Notes on an Appearance (2018), writer-director-editor Ricky D’Ambrose’s no-budget feature debut, runs an hour long but feels much longer, in both good ways and bad (the good and bad are mutually constitutive). D’Ambrose has made two shorts before, using them as experiments to prepare for Notes, and the thought and consideration that went into this film shine through.
Partly as a cost-saving measure and partly as an in-joke, most of the actors are fixtures of the NYC cinephilia scene, as Nick Pinkerton details. As Pinkerton suggests, the plot is a Robbe-Grillet-The-Erasers-esque mystery, in which David (Bingham Bryant) comes to the big city, gets a job as roommate Todd’s (Keith Poulson) research assistant, and then literally walks off into the distance, never to appear again. His partner, Madeleine (Tallie Medel), comes to help Todd search for him, to no avail.
If it sounds kinda boring, the style strives to make it as boring as possible. The actors are void of all affect; most shots are static, brightly lit mid-range ones of people talking (cinematography by Barton Cortright); and the score is basically all classical music. The most interesting thing that happens style-wise is the frequent use of insert shots, of David’s and Todd’s coffees at the local coffee shop as the soundtrack eavesdrops on fellow customers, and of various gorgeously authentic fake paper (!) documents to deliver exposition (D’Ambrose also did production design).
The information so delivered, however, is the emotional opposite of the style. Todd is an acolyte of the violent-radical political theorist Stephen Taubes (Stephen F. Cohen), and is drafting a “corrective” biography after Taubes’s recent death. He seems to be a member of a Taubes-inspired radical cell planning some kind of action, which going on the accounts in Taubes’s obituaries is bound to be violent. Other exciting events boringly portrayed include David’s disappearance of course, various people hooking up (such as Madeleine with the not-David Ethan (James N. Kienitz Wilkins)), and the discovery of a body that resembles David’s but apparently isn’t him. On the other hand, the Q&A session of a panel on literary translation (yawn) is depicted as a hellish ambush, complete with garish music cues.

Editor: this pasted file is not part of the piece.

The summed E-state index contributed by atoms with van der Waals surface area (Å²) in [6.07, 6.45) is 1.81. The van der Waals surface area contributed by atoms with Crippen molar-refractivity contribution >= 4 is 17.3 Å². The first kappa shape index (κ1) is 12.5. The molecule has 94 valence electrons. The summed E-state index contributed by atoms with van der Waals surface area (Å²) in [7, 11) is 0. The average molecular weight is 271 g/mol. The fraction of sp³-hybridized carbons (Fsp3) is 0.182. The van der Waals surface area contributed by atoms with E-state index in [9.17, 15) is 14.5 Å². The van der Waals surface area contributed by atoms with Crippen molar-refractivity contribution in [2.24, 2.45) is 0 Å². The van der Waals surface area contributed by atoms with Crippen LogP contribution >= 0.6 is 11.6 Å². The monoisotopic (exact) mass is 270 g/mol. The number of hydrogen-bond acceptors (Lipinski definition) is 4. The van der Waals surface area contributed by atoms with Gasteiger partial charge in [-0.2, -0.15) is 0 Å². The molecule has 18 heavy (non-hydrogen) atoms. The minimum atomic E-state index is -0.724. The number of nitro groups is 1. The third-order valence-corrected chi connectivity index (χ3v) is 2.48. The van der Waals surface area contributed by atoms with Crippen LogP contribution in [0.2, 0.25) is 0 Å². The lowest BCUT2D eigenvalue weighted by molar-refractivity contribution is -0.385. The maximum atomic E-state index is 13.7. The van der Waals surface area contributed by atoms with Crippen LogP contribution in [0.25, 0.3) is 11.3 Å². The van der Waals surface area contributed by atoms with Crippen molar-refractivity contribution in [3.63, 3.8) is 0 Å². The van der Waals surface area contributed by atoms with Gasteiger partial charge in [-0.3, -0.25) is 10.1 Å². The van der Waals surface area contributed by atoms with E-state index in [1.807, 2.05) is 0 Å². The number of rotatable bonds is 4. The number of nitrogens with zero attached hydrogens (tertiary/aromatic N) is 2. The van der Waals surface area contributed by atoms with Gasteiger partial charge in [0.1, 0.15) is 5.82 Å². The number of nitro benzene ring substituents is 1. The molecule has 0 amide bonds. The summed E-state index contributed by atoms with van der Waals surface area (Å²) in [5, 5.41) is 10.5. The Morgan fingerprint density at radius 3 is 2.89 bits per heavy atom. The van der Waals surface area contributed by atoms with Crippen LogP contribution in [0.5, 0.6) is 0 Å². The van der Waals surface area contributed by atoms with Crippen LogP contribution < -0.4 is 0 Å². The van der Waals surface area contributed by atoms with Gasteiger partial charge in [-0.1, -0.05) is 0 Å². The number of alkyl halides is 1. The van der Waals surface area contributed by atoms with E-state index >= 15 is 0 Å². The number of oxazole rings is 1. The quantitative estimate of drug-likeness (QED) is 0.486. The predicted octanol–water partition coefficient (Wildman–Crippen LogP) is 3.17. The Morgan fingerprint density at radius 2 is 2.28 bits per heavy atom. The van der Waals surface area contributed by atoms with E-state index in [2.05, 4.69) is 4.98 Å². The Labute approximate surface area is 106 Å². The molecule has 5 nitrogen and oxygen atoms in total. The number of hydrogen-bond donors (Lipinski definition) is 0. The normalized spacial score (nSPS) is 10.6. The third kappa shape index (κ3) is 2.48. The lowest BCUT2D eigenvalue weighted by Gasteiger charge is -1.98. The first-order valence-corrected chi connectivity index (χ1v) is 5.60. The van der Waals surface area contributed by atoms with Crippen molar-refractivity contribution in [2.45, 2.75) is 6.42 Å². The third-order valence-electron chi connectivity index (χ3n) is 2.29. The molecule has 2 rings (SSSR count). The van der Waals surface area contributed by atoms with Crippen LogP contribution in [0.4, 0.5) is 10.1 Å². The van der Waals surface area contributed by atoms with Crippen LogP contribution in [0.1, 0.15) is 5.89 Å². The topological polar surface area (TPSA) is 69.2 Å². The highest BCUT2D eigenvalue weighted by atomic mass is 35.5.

The result is an odd twist on Brechtian alienation. Whereas Brecht wanted to bleach events of emotion to spur intellectual reflection, here the film’s general affectlessness serves to heighten emotion by discarding the usual filmic conventions of emotion: camera manipulation, pointed score, melodramatic (or even subtle) acting, quick editing. By emphasizing the banality of everyday life, even when events are extreme, D’Ambrose achieves the paradoxical feat of making an hour-long film that’s both slow and action-packed. Life is slow when you’re living it, but when you look back, things seem to have happened so quickly.
But a film that ends on a note of paradox would be unsatisfying. The key to bringing form and content together seems to lie in the intermittent camcorder footage, ostensibly made by Taubes, that David has to go through for Todd’s book. Most of this is downright boring stuff, shots of a beach, grass, streets, lined-up tourists—none of which even have a central character, let alone narrative. Could this footage have hammered into David’s consciousness the existential emptiness of his (and all) life? Or is he driven over the edge by seeing the World Trade Center captured from a reverential angle (and blessed by a glorious sun, no less) by a champion of political violence? Though the film offers no answers for David’s disappearance, or for many other things, a connection is hinted at in the final two scenes. After Todd, agreeing with the shockingly callous Karin (Madeleine James), finally decides to stop searching for David, he sits in his bedroom with his back to the camera and his shoulders heave with sobs, the film’s first overt expression of emotion, as the lighting darkens (it’s clearly not a fade to black). Then we cut to a beach, maybe the same one Taubes shot, maybe not. The cut seems to say that Taubes’s violent extremism is propelled by loss, and that the omnipresence of various kinds of deeply felt loss in the big city makes it a fertile ground for the very violent extremism of which the big city is a target. In essence, the city is ideologically suicidal.
From this perspective, the affectless style is a portrayal of loss-filled life in the city, making us viewers unwitting participants in a nascent Taubes-style radicalism. The lack of emotional outrage in the film is its expression of moral outrage. Not bad for a first feature.
Editor’s note: This piece has been published at Critics at Large.